Royal Enfield is a company that's clearly on the move. After years of slow sales and little money, the company has seen a remarkable upturn in sales and it's currently growing at about 35-40 per cent every quarter. Hence its claim of being the fastest growing motorcycle company in the world. They announced that they were starting work on their UK technical centre and now they've acquired Harris Performance, a renowned UK-based engineer firm with a long history of development, engineering and success with motorcycles.
Royal Enfield Continental GT
A short press release reveals that Royal Enfield, which falls under the Eicher Motors umbrella, has acquired "all assets, employees, trade names, technical know-now and intellectual property" of Harris Performance Products limited. Royal Enfield has stayed away from disclosing the monetary size of the deal so far.
Royal Enfield CEO Siddartha Lal said, "Royal Enfield is working on its new generation of products and platforms. To have the Harris Performance team dedicatedly working with us will clearly enhance our engineering and product design capabilities. All the current staff at Harris Performance will become employees of Royal Enfield, taking responsibility of performance and development engineering of our new range of motorcycles. They will be part of the UK Tech Centre."
The RE UK Tech Centre is still to become fully functional but we understand the plan is that once it's up and ready, all of the Harris operation will be relocated to the new facility. Harris was started over four decades ago by brothers Steve and Lester Harris along with Stephen Bayford. They're the same outfitthat was responsible for developing the frame for the Continental GT.
Just days earlier, Royal Enfield revealed in their quarterly press release that they were working on two new platforms between 250cc and 750cc. This is the first official confirmation of the new platform rumours that have been around for almost a year now.
We believe the first platform to see light of day will be the new motorcycle likely to be named Himalayan. Supposed to be an adventure tourer or scrambler in design, the motorcycle is expected to debut the first of the two aforementioned platforms, a 410cc single-cylinder. Spy shots suggest that the externally the top of the engine looks similar to the 535cc unit from the Continental GT. However, the bottom of the engine looks new and if it comes with a new gearbox, it would make for a much crisper, much faster motorcycle straight away.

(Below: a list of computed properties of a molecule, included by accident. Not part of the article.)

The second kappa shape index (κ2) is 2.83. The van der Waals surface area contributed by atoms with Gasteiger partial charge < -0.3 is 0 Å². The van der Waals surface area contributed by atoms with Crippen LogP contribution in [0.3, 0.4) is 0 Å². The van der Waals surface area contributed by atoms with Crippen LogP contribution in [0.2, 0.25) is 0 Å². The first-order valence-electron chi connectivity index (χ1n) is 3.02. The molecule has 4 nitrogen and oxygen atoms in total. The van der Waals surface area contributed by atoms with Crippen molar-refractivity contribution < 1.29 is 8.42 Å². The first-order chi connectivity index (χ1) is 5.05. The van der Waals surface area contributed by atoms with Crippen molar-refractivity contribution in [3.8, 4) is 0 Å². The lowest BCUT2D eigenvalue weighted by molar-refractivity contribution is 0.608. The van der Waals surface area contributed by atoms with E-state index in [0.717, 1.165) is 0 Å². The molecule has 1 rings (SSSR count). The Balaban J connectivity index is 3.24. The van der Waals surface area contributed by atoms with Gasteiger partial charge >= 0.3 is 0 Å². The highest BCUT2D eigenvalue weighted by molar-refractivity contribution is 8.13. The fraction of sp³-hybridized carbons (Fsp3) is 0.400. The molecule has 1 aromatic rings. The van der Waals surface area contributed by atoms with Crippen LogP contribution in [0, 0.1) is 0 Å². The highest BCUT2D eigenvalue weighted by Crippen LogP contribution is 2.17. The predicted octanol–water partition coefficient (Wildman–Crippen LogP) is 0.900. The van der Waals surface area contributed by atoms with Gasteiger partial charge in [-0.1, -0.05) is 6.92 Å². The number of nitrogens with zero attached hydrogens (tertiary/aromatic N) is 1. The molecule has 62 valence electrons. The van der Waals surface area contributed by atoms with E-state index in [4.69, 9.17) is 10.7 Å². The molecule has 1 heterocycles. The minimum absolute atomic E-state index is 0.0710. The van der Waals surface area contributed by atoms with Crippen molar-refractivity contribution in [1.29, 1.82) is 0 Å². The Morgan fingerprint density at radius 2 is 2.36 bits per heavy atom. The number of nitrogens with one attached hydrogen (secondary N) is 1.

The spy shots also show a completely new frame with a much longer swingarm and a rear monoshock. From the spy shot, you can see a rectangular frame that runs under the tank and back out to the subframe. A curved lower chassis pipe, most likely tubular, runs down and most probably splits into a cradle - it isn't clear from the images we have. Also visible are low-set footpegs that are set slightly forward of where, for example, the Continental GT's are placed. Also, the rake (or caster) looks a degree or two sharper than the Continental GT.
Royal Enfield have made it clear that they do not intend to have motorcycles that produce frantic, extreme performance. As such, we would expect to see the 410cc single makes something like 35-38PS along with a healthy dose of torque. A lighter frame and a less lossy drivetrain should produce a motorcycle that's got a lovely torquey demeanour and startlingly greater performance than RE's more traditional engines and platforms.
The other platform? We are hearing rumours of a 650cc twin cylinder but there is no official word on either and the twin cylinder engine is definitely at least eight months to a year out.
Harris Engineering, to return to where we started, is not RE's sole acquisition on the engineering prowess side. RE had earlier brought on board legendary designer Pierre Terblanche, the South African credited with many motorcycles including the Ducati 999 and the first Multistrada.
The company tells us that the supervision of Harris as well as the UK Tech Centre will be within the current structure. The sharing of responsibilities elicited a more mixed response - some of the work will be done here in Chennai and some of it will be out of the new UK facilities.
And now we wait for Royal Enfield to blow us away with stunning new motorcycles with modern performance, reliability and feel.